President Obama called for his administration to review deportation policies to see if they could be done “more humanely within the confines of the law,” the White House announced late Thursday.

“The president emphasized his deep concern about the pain too many families feel from the separation that comes from our broken immigration system,” the White House said in a read out of Obama’s meeting Thursday with members of the Congressional Hispanic Caucus.

“He told the members that he has asked Secretary of Homeland Security Jeh Johnson to do an inventory of the department’s current practices to see how it can conduct enforcement more humanely within the confines of the law,” the White House added.

Hispanic groups have been pressuring the president to take executive action to halt most deportations. Some Latino groups have dubbed Obama the “deporter-in-chief," pointing to a record number of such actions under his watch.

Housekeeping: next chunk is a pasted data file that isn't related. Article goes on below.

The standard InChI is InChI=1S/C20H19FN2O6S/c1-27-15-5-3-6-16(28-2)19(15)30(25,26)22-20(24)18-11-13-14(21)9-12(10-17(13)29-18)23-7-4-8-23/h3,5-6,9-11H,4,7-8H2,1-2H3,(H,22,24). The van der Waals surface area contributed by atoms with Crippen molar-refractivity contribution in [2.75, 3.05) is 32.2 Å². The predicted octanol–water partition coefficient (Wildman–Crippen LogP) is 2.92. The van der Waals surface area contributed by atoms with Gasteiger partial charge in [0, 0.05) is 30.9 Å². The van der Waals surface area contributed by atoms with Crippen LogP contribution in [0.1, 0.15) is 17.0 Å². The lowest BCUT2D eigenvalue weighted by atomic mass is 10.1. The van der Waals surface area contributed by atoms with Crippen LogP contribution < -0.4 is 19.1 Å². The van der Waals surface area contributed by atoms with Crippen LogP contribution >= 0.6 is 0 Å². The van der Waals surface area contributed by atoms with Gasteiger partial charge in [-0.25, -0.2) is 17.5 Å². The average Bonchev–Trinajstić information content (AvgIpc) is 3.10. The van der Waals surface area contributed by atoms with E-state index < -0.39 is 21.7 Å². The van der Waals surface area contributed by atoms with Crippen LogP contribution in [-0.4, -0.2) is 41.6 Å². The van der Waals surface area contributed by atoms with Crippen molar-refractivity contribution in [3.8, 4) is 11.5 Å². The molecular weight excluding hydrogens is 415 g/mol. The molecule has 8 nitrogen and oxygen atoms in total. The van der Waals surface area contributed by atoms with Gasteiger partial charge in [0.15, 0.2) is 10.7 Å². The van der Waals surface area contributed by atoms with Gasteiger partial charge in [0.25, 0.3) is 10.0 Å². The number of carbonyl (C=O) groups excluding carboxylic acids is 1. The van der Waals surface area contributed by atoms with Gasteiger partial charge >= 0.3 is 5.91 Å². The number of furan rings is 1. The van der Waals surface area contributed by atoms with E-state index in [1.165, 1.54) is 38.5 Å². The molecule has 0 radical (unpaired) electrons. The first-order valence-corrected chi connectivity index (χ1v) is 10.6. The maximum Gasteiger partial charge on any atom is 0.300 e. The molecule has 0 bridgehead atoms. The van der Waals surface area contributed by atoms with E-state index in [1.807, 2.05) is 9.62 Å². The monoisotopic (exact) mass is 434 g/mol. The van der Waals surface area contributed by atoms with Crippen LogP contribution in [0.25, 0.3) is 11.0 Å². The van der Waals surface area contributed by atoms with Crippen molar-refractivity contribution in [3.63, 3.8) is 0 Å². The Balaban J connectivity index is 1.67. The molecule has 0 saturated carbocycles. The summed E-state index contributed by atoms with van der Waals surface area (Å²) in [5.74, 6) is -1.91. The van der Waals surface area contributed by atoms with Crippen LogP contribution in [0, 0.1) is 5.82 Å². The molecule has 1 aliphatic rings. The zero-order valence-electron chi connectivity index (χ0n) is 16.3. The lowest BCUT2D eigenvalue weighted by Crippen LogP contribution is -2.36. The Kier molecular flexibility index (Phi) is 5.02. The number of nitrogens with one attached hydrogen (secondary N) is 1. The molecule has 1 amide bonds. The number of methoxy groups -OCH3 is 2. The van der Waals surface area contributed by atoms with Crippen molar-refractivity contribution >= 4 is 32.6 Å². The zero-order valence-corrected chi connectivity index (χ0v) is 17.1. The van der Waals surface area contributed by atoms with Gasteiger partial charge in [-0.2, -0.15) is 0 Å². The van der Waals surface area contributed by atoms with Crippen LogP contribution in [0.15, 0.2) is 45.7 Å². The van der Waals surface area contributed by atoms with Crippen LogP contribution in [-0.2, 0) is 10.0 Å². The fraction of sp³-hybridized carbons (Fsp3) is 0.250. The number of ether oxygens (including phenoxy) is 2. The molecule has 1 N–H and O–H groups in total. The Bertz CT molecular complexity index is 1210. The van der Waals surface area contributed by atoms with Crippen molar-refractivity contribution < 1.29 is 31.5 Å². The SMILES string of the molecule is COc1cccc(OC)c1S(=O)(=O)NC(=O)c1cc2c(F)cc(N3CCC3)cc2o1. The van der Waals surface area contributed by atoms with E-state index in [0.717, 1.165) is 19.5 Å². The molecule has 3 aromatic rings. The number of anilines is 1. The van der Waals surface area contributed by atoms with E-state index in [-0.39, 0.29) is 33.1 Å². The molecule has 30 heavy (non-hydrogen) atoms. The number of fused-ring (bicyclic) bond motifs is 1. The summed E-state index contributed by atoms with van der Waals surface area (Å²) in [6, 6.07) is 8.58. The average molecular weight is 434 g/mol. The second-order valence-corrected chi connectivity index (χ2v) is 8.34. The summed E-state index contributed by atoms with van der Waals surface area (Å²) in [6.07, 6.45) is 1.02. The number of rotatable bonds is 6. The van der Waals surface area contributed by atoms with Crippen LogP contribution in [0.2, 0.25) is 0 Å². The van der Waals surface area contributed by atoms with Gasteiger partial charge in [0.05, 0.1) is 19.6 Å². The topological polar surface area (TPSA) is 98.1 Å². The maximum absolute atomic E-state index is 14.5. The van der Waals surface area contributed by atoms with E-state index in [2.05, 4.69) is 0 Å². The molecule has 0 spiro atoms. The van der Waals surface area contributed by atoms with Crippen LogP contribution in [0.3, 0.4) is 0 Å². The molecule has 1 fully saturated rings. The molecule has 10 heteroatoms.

Obama has already stopped the deportation of DREAM Act-eligible immigrants, but has previously said he did not have the authority to keep others from being removed from the country.

Some conservatives have balked over comprehensive immigration reform, saying they didn't trust the president to enforce the laws on the books. This latest move by the White House is likely to stoke those criticisms.

Obama on Thursday also continued to press House lawmakers to take up reforms.

The White House said Obama “expressed his strong desire to work together [with the Hispanic caucus] to put pressure on congressional Republicans to pass bipartisan comprehensive immigration reform as soon as possible.”